The RTS Television Journalism Awards seek to recognise creative and excellent journalism in news and current affairs by organisations whose broadcasts are transmitted on a UK-based platform, or who create online video content from a UK production base. The awards are chaired by Sue Inglish.
RTS Television Journalism Awards
The journalist, whose incredible footage of the war-torn city of Aleppo, Syria captured hearts and minds over the past year, received the awards in front of an audience of industry-leading journalists at the awards ceremony in London.
She was also part of the team which received The Independent Award for The Last Flower Seller of Aleppo, and the News Coverage – International Award for Inside Aleppo.
No footage or photographs are available of al-Kateab (an alias she uses) out of concern for her safety.
Now in its sixth year, the Trust is expanding its selection criteria to include those entering journalism from non-traditional routes.
He’s had a colourful career in journalism; from various roles at the BBC to his current job anchoring Channel 4 News alongside Cathy Newman and Jon Snow.
Reporting on politics and current affairs around the world, Guru-Murthy has travelled to Venezuela, Yemen, Israel and Syria during the last 12 months to report on the very different crises taking place in the regions. From geopolitical stories, to economics and social development, the past year has been a challenge and a joy, in terms of international travel and going after the bigger stories.
“It’s an all-consuming job which can be immensely satisfying, but it demands a great deal and you have to be prepared to make that commitment… Sounds awful [but] it’s a lot of fun and you get to travel and someone else pays for it.”
Bowen has become a household name during his 33 year career at the BBC, reporting from conflict zones across the world. He can still reel off the names of the hotels he’s stayed in while reporting from El Salvador, Bosnia, Croatia and Iraq. “I’m a bit obsessed with hotels,” he admits.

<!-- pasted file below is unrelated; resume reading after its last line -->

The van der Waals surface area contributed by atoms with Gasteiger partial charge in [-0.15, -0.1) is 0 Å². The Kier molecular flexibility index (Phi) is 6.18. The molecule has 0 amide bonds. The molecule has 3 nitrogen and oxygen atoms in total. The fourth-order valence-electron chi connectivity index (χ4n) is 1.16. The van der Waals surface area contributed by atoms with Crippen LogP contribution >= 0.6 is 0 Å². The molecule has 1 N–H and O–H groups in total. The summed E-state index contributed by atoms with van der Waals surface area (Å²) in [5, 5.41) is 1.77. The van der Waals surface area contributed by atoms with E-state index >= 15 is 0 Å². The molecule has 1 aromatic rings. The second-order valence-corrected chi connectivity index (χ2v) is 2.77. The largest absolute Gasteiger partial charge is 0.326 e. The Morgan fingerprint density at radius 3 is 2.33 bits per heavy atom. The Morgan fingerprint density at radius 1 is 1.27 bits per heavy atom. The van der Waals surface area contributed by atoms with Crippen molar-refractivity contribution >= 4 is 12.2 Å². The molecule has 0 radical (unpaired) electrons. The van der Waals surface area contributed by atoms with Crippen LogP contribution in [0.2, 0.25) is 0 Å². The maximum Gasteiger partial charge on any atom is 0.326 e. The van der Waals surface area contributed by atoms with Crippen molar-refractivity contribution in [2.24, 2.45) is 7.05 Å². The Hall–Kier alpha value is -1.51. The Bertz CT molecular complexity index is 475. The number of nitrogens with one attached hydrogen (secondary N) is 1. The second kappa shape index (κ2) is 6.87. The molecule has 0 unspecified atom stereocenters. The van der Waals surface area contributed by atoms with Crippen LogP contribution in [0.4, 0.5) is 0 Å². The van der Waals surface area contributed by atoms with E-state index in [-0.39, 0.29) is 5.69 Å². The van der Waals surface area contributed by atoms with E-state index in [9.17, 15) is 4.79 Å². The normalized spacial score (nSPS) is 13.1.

As the face of ITV’s flagship news programme and the moderator of ITV’s political discussion programme The Agenda – an experience he sometimes compares to “refereeing a really bad tempered football game”, Bradby is in the driving seat of television news.
“We have a lot of really high quality people,” he begins. “I am effectively a conductor, saying ‘I’ve got this brilliant cellist, this brilliant violinist.’”
Benjamin’s career began while still at university where he launched a travel website, Informed Explorer and began producing video content. He is now the editor of BBC Pop Up, a mobile bureau which travels the world making current affairs documentaries, as well as a programme maker for Panorama, the BBC’s long running investigative series.
Born in Liverpool and without any connections in journalism or the BBC, Zand has forced his way up through hard work and talent, and along the way he has picked up a lot of handy advice.
The stained linen suit, the self-draining tumbler of Scotch, the well-turned tale about cheating death on the road – my every preconception about war correspondents has just been shattered by meeting Nima Elbagir.
Although she shares all their best qualities, she is not as other foreign hacks. She doesn’t drink. She doesn’t brag. And when she flies into a war zone she packs her prayer mat.
Really? “Actually, I tend to use whatever I can find. My camping towel will generally do.”
Geoff Hill is the editor of ITV News. He is responsible for a range of its output such as its national news programmes, ITV News London and ITN-produced Tonight programmes.
The channel recently won an RTS Television Journalism Award for home news coverage.
Here he explains that there is no written formula when planning a news programme.
The RTS Television Journalism Awards 2016 saw journalists, broadcasters and agencies compete for the prestigious award.